23. Lyme Disease • Microscopy • Culture • Nucleic-Acid-Based Tests :65% to 75% with skin biopsies, 50% to 85% with synovial fluid • Antibody Detection : • Spesific IgM: IgM antibodies appear 2 to 4 weeks after the onset of erythema migrans in untreated patients; the levels peak after 6 to 8 weeks of illness and then decline to a normal range after 4 to 6 months. • Spesific IgG

  24. In every infectious disease • The tests to be used • The clinical material • should be properly selected !

  25. Microscopic Principles and Applications • In general, microscopy is used in microbiology for two basic purposes: 1-the initial detection of microbes 2-the preliminary or definitive identification of microbes.

  26. Microscopic Principles and Applications • The microscopic examination of clinical specimens is used to detect: • bacterial cells, • fungal elements, • parasites (eggs, larvae, or adult forms), and • viral inclusions present in infected cells • But lacks sensitivity !

  27. Microscopic Methods • Brightfield (light) microscopy • Darkfield microscopy • Phase-contrast microscopy • Fluorescent microscopy • Electron microscopy

  28. Stains • Because most organisms are colorless and transparent, various dyes (stains) are used to see the individual cells • A variety of different types of stains are used in the microbiology lab, including: • Contrast stains (e.g., methylene blue, lactophenol cotton blue, India ink, iodine) • Differential stains (e.g., Gram stain, spore stains, acid-fast stains, Giemsa stain, silver stains, Trichrome stain) • Fluorescent stains (e.g., acridine orange, auramine-rhodamine, calcofluor white, antibody-conjugated fluorescent stains)

  29. Methylene Blue Stain • ?

  30. Methylene Blue Stain • Corynebacterium diphtheriae

  31. Direct Examination Thesample: • can be mixedwith alkali todissolve background material (potassiumhydroxide [KOH] method) : fungalelements • mixedwith a combination of alkali and a contrastingdye (e.g., lactophenolcottonblue:fungalelements Lugoliodine :parasitologyspecimen

  32. ? Lactophenol Cotton Blue (LCB) Stain

  33. primarily for observing the morphology of fungal molds : Aspergillus Lactophenol Cotton Blue (LCB) Stain

  34. Enterobius vermicularis • Pinworm eggs: • deposited by adults at night in the perianal area. • Eggs are collected by pressing tape on the anal surface • Eggs appear as an embryo surrounded by a colorless shell that is characteristically flattened on one side.

  35. ? Iodine Stain

  36. The iodine stain is a contrast stain used primarily for the detection of intestinal parasites (Entamoeba coli in this example). Iodine Stain

  37. Direct Examination • India ink method, • in which the ink darkens the background rather than the cell. • This method is used to detect capsules surrounding organisms, such as the yeast Cryptococcus(the dye is excluded by the capsule, creating a clear halo around the yeast cell), and • is a rapid method for the preliminary detection and identification of this important fungus.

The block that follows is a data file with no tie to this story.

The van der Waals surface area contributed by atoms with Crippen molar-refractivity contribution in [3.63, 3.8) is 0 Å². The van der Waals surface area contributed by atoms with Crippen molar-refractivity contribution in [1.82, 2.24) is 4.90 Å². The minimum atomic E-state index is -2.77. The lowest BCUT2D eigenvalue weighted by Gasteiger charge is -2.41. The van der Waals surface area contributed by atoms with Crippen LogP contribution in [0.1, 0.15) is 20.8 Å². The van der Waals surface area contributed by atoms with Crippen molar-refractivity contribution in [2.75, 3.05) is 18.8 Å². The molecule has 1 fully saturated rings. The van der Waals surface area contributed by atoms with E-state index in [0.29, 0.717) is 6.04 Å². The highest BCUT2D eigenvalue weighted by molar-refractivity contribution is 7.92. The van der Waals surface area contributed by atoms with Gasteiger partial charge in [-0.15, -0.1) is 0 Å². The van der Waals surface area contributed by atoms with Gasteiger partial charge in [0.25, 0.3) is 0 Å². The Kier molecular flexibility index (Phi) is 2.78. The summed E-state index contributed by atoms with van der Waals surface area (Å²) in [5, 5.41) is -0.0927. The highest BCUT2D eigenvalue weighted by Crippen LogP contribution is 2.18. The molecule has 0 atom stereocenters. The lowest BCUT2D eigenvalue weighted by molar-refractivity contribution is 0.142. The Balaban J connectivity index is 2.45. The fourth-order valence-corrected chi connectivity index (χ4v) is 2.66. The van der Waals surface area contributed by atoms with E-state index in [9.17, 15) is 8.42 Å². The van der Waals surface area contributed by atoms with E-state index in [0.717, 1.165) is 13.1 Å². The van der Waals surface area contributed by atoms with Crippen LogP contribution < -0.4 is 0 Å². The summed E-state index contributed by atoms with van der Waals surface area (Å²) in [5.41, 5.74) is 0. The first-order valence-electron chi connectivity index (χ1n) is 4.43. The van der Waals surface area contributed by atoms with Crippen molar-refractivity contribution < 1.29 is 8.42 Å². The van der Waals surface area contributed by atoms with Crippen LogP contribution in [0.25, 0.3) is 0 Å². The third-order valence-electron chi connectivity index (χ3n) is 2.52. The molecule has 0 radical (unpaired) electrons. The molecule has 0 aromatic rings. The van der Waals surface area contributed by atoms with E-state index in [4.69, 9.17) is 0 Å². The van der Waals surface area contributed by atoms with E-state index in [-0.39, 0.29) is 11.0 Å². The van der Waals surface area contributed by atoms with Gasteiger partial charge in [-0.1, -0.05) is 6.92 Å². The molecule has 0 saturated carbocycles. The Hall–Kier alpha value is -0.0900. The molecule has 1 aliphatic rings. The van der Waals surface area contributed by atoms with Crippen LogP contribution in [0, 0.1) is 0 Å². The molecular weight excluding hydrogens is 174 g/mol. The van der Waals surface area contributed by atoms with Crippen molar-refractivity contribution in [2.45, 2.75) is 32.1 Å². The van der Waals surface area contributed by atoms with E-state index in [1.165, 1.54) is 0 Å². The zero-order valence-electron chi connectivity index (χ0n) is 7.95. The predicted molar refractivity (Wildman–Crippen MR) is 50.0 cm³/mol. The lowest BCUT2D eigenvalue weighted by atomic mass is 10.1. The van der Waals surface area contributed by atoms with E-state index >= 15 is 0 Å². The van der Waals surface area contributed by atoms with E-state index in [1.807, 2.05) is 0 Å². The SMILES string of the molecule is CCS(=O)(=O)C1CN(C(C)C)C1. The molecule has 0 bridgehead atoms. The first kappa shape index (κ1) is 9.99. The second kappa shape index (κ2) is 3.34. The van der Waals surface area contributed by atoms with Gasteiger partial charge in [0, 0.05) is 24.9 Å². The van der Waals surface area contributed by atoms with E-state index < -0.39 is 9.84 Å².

38. India Ink Stain • ?

  39. India Ink Stain • The India ink stain: • negative contrasting stain • Cryptococcus neoformans. The ink is excluded by the fungal capsule so the fungi (arrows) are unstained and surrounded by a clear halo, while the ink particles provide a background contrast. • But now antigen detection is preferred

  40. Differential Stains • Gram stain : -bacteria -Yeasts (yeastsare gram-positive).

  41. Gram staining • Neisseria gonorrhoae detection in uretral specimen from males

  42. Differential Stains • Acid-Fast Stains • Ziehl-Neelsen stain: Used to stain mycobacteria and other acid-fast organisms. • Kinyoun stain: Cold acid-fast stain (does not require heating)

  43. Updated Guidelines for the Use of Nucleic Acid Amplification Tests in the Diagnosis of Tuberculosis Conventional tests for laboratory confirmation of TB include • acid-fast bacilli (AFB) smear microscopy(24 hours) • culture Although rapid and inexpensive, AFB smear microscopy is limited by its poor sensitivity (45%–80% with culture-confirmed pulmonary TB cases)

  44. Acid-Fast Stains

  45. Acid-Fast Stains • Mycobacteria • If a weak decolorizing solution is used to remove the primary stain, then partially acid-fast organisms such as Nocardia

  46. Auramine-rhodamine: Same principle as other acid-fast stains, except that fluorescent dyes (auramine and rhodamine) are used for primary stain • Modified acid-fast stain: Weak decolorizing agent is used with any of three acid-fast stains listed. Whereas mycobacteria are strongly acid-fast, other organisms stain weaker (e.g., Nocardia, Rhodococcus, Tsukamurella, Gordonia, Cryptosporidium, Isospora, Sarcocystis, and Cyclospora). • These organisms can be stained more efficiently by using weak decolorizing agent. Organisms that retain this stain are referred to as partially acid-fast.